To avoid a monopoly, there must be competition. This means different companies must supply similar goods to consumers. Consumers then must choose which items to buy. Competition is meant to breed price competition, innovation, and market control to ensure that a single market participant doesn't have too much power over consumers.

Oversupply

Oversupply occurs when there is an excessive abundance of an item that consumer demand can't satiate. Consider an abundant harvest that results in an oversupply of crops; a result impact may be reduced prices to consumers to further incentivize consumption of this good compared to a scarcer good.

Scarcity

Scarcity is the opposite of oversupply. Consider a failed crop year ruined by inclement weather. Because less supply is available, it may be more difficult for consumers to obtain a specific good. This may be prevalent due to supply chain issues causing manufacturing delays or government policies pausing specific activity.

Elasticity

Price elasticity measures how the quantity of goods supplied or demanded will change based on a change in the unit's price. Consider a product that is discounted 10% from its normal price. Elasticity measures how this price discount will impact not only how many consumers are willing to pay this reduced price but how many suppliers are willing to supply at this price.

Necessities are considered price inelastic. People will usually continue to buy essentials like gasoline, milk, or toilet paper regardless of its price. Luxuries are considered as price elastic, as demand heavily changes with changes in price.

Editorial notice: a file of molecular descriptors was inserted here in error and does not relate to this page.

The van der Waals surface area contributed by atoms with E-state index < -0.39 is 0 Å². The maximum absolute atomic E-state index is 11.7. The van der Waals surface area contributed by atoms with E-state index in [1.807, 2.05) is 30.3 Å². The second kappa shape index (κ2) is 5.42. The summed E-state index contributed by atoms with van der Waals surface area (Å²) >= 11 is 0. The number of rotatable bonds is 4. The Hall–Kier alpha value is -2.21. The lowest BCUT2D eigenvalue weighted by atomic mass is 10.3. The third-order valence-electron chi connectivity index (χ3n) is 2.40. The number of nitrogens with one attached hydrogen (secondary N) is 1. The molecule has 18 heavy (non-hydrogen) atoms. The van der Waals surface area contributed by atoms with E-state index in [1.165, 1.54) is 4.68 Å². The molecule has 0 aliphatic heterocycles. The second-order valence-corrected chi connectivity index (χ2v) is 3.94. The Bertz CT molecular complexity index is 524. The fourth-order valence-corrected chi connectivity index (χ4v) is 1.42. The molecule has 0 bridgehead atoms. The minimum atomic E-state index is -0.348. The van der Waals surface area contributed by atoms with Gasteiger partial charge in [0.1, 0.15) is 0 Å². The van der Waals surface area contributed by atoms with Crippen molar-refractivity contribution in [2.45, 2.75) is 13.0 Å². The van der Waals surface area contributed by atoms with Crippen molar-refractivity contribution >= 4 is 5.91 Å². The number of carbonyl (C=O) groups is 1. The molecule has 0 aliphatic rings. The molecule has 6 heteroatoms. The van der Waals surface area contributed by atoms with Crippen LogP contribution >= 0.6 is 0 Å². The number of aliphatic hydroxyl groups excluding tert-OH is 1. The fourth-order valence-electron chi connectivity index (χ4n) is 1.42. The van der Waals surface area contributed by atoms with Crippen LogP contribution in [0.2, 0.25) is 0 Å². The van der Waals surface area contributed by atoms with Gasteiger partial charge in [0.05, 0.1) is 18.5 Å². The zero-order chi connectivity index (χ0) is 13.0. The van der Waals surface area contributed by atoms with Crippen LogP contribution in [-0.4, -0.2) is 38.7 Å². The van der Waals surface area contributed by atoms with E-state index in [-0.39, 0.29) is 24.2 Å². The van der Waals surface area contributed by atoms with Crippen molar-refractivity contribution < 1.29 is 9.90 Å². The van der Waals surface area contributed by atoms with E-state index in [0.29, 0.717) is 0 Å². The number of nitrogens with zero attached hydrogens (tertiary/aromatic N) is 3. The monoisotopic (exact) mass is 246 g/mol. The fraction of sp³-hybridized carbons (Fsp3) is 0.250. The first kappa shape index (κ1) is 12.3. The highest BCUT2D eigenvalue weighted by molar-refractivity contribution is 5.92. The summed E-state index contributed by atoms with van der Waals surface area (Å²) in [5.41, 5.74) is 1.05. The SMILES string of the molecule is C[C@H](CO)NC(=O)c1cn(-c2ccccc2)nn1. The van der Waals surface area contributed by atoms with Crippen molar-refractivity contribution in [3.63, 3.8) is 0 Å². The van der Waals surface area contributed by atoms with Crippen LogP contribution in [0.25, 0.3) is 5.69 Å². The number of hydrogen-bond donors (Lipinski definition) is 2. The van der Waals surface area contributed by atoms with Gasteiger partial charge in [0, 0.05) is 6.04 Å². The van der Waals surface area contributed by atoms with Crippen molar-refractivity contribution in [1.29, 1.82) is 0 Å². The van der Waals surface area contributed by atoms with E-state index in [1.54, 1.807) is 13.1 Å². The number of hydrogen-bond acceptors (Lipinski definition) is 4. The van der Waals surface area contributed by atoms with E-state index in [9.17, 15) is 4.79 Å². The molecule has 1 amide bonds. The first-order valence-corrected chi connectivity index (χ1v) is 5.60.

Supply Curve

Below is a visual depiction of supply; as price (y-axis) increases, more market participants are willing to supply the product as this increases profit margin and profitability. The slope of the supply curve may be steeper for items with less price sensitivity or more gradual for items more sensitive to price changes.

Supply Curve
Image by Julie Bang © Investopedia 2019​

Movement Along a Supply Curve

When the price of a product changes, the equilibrium point along the existing supply curve will simply change. For example, imagine a current level of supply for a good whose price is $100. Should that product's price decrease to $90, the level of supply can be found by moving along the existing supply curve down to when the price is $90.

Shift in Supply Curve

When a non-price determinant has an external impact on supply, the entire supply curve will shift. For example, consider technological innovations that influence how much of a good can be delivered. Instead of simply being a different point along an existing curve, the entire supply curve will move, and a new equilibrium point will exist on the new line.

Law of Supply and Demand

The concept of supply is a cornerstone is the economic pillar of the law of supply and demand. Consider how consumers want to buy products for as low as possible, while manufacturers/retailers want to sell products for as high as possible. The point at which supply and demand meet is what sets the market price.